Gamehole Con returns to Madison this November

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Jennifer Reinfried, Business Director

Have you ever driven past groups of people that suddenly seem to appear out of nowhere, dressed like handfuls of different characters from different fandoms and wondered what exciting event could bring out such passionate creativity?

Or are you someone who has a love of tabletop gaming but can’t seem to find anyone to group together for a single session? Maybe you can but are interested in discovering new games to play.

When I was a kid, I was relentlessly mocked for loving things others deemed “nerdy,” especially because I was female. I enjoyed anime, loved playing video and board games, and felt strong connections with fictional characters in books, movies, and television shows. For years I felt quite alone, but once I started college that began to change.

A few years ago, I was introduced to Gen Con, the largest tabletop-gaming convention in North America. Currently held in Indianapolis, Gen Con features multiple types of gaming, tournaments, publishers, artists, authors, celebrities, and a live action role playing event that sells out almost immediately called True Dungeon. And that’s all it took. I had found a place where my nerdiness was accepted, embraced, and never questioned. I tried new games and authors and bought more art than I could hang on my walls. I got into excited discussions with other fans of Star Trek, Firefly, Harry Potter, Daredevil, Batman, The Flash … you name it, it’s at Gen Con.

This first convention inspired me to become an even bigger part of this community, and I started writing my first book, a superhero crime thriller, which was published a couple years later. My goal was to create something I loved that I could share at conventions such as Gen Con. That’s how fascinating this first convention was for me.

When I got home from the trip to Indiana and returned to work, I remember sitting at my desk wondering why I had to wait an entire year to get that experience again. Thankfully, a quick search online showed me I had nothing to fear, as there are gaming conventions all over the world I could attend if I should choose.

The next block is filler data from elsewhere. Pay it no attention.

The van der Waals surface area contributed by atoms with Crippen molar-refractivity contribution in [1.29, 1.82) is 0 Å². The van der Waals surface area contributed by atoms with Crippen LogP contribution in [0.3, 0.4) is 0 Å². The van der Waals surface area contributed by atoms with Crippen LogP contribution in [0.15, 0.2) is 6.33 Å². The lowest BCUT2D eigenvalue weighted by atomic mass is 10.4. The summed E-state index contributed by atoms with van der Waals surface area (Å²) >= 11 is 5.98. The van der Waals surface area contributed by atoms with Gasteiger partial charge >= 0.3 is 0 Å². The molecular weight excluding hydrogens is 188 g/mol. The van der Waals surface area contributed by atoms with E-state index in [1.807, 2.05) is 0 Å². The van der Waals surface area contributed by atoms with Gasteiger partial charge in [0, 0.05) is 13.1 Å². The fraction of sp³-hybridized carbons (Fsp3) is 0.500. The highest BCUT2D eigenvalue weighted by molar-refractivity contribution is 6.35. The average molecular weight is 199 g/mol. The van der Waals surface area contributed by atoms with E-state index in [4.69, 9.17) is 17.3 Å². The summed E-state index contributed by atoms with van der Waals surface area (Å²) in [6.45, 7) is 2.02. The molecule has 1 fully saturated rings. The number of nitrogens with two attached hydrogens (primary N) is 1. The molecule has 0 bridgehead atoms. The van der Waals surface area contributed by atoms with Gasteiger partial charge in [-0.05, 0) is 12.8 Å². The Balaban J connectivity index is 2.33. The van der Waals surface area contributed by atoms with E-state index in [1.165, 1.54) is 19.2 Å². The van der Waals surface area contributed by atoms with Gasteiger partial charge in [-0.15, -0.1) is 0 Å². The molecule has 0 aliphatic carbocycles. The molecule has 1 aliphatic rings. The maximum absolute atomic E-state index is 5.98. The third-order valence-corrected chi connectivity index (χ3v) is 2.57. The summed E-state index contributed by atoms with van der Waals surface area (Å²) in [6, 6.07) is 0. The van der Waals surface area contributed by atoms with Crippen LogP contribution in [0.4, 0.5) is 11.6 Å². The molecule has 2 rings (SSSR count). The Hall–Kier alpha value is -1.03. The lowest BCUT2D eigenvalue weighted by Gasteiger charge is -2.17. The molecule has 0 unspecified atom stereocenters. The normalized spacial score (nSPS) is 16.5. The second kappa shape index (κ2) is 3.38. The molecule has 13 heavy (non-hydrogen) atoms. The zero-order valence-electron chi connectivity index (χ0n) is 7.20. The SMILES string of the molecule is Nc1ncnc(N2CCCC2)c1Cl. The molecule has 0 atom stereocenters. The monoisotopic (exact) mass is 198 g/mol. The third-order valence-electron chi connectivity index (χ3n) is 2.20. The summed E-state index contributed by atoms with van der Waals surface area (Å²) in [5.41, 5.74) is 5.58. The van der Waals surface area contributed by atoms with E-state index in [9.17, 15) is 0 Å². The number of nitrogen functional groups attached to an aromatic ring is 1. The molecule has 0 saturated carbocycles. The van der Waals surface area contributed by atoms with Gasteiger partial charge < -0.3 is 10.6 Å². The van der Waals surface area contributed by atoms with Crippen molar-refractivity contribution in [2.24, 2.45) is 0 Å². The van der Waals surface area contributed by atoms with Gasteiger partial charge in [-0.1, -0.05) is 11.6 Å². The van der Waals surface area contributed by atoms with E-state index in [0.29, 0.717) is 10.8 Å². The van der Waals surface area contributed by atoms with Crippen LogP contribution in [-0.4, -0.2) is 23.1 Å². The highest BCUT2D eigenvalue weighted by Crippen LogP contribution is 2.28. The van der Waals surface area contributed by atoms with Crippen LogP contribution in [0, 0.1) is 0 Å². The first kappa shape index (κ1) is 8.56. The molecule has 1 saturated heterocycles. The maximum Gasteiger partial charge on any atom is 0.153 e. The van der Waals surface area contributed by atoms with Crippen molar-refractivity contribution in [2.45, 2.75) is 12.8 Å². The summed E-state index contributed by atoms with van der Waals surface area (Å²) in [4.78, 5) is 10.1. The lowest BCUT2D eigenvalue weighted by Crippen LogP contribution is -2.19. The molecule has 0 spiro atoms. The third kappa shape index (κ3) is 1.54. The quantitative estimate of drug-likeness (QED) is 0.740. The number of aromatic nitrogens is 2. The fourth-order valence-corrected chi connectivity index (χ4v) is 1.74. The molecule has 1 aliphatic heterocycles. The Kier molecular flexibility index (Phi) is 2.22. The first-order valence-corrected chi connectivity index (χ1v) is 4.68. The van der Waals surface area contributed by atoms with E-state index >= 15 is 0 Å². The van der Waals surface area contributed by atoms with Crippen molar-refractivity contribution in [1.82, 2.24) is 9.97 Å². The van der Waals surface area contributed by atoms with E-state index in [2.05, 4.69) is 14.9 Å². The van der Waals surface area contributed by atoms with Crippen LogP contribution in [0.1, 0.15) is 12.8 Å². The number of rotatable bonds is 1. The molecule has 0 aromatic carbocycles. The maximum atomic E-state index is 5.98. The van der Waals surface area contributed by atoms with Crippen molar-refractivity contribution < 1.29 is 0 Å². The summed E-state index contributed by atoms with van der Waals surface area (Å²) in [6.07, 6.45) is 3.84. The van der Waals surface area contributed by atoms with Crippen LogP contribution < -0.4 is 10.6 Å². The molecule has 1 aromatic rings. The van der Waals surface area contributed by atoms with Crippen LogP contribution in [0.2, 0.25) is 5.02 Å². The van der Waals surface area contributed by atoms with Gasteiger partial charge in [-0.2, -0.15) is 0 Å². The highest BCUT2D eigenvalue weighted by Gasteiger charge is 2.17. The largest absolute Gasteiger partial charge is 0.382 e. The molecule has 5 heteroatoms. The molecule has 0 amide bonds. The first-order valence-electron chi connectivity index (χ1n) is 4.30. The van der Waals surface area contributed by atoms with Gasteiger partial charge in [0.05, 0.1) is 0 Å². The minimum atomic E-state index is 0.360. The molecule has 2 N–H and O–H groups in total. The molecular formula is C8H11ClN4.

While attending a gaming convention can become a bit expensive, you can save money by going to local ones, which is how I discovered Gamehole Con. Unsure of what I was getting into with a name like Gamehole Con, I purchased my badge and eagerly awaited the November event at The Alliant Energy Center.

Boy, was I disappointed that first year. After coming down from such a high from Gen Con, which reported 223,326 turnstile visits in 2018, it was difficult attending something so small with barely any fans in the vicinity. The games were few, and the cosplayers were non-existent. The vendor hall, which had been expansive and jaw-dropping at Gen Con, was only two aisles. I left that year thinking I wouldn’t be back.

But I was. The following year, a few friends wanted to attend, and there I was, back at Gamehole Con for year two – and what an improvement! Food trucks were added outside, the list of games doubled, and the number of vendors and authors to mingle with grew. And it only got better from there.

True Dungeon, something that can only be described as playing a session of Dungeons and Dragons live, came to Gamehole Con. I was pleasantly shocked, as in previous years it was known it was only available to play at Gen Con, and even then, it sold out so fast that you were never guaranteed a ticket. But suddenly here it was, in my hometown. I couldn’t be more thrilled!

For those of you who haven’t heard of True Dungeon, it is definitely an experience to be had. Volunteers work year-round to set up an immersive, live dungeon that you and handful of others walk through, fighting monsters and solving puzzles to get to the end boss. The journey isn’t easy, and many fall as they traverse through the dimly lit rooms, but oh, is it fantastic fun, even for those who don’t game often.

Over the years, I’ve attended Gamehole Con often, and I have to say how impressed I am at its growth and reach. It is clear that those running the convention have worked hard, pouring their passion into the event to ensure its success continues.

If you’ve never been, do yourself a favor: go. Tickets are cheap, and it’s local.

The event will be held Nov. 8-11.  In addition, your attendance supports many local artists, authors, and game developers, and it ensures Gamehole Con can continue to expand. Plus, you get to enjoy a weekend of new, exciting experiences. What more could you want?